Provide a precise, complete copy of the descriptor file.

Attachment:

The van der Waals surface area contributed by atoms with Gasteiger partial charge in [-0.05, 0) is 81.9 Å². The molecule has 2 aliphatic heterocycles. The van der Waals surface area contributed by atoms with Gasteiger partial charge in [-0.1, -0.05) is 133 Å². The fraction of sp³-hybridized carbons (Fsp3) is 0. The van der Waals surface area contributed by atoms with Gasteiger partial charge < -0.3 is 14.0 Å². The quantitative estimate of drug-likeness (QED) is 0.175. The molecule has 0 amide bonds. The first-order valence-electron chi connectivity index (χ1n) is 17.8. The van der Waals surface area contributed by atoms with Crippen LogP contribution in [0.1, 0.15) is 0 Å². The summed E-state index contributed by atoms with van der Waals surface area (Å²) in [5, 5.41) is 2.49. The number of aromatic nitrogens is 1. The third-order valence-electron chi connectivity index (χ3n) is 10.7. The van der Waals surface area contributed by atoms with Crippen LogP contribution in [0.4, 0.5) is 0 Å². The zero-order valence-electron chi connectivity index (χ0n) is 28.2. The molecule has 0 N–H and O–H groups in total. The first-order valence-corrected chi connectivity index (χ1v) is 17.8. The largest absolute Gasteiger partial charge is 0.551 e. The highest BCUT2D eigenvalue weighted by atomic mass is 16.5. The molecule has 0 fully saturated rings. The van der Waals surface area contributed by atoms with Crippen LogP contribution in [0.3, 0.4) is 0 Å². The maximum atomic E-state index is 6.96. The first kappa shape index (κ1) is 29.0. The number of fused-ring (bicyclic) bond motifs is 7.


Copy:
The van der Waals surface area contributed by atoms with Gasteiger partial charge in [-0.05, 0) is 81.9 Å². The molecule has 2 aliphatic heterocycles. The van der Waals surface area contributed by atoms with Gasteiger partial charge in [-0.1, -0.05) is 133 Å². The fraction of sp³-hybridized carbons (Fsp3) is 0. The van der Waals surface area contributed by atoms with Gasteiger partial charge < -0.3 is 14.0 Å². The quantitative estimate of drug-likeness (QED) is 0.175. The molecule has 0 amide bonds. The first-order valence-electron chi connectivity index (χ1n) is 17.8. The van der Waals surface area contributed by atoms with Crippen LogP contribution in [0.1, 0.15) is 0 Å². The summed E-state index contributed by atoms with van der Waals surface area (Å²) in [5, 5.41) is 2.49. The number of aromatic nitrogens is 1. The third-order valence-electron chi connectivity index (χ3n) is 10.7. The van der Waals surface area contributed by atoms with Crippen LogP contribution in [0.4, 0.5) is 0 Å². The zero-order valence-electron chi connectivity index (χ0n) is 28.2. The molecule has 0 N–H and O–H groups in total. The first-order valence-corrected chi connectivity index (χ1v) is 17.8. The largest absolute Gasteiger partial charge is 0.551 e. The highest BCUT2D eigenvalue weighted by atomic mass is 16.5. The molecule has 0 fully saturated rings. The van der Waals surface area contributed by atoms with Crippen LogP contribution in [0.3, 0.4) is 0 Å². The maximum atomic E-state index is 6.96. The first kappa shape index (κ1) is 29.0. The number of fused-ring (bicyclic) bond motifs is 7.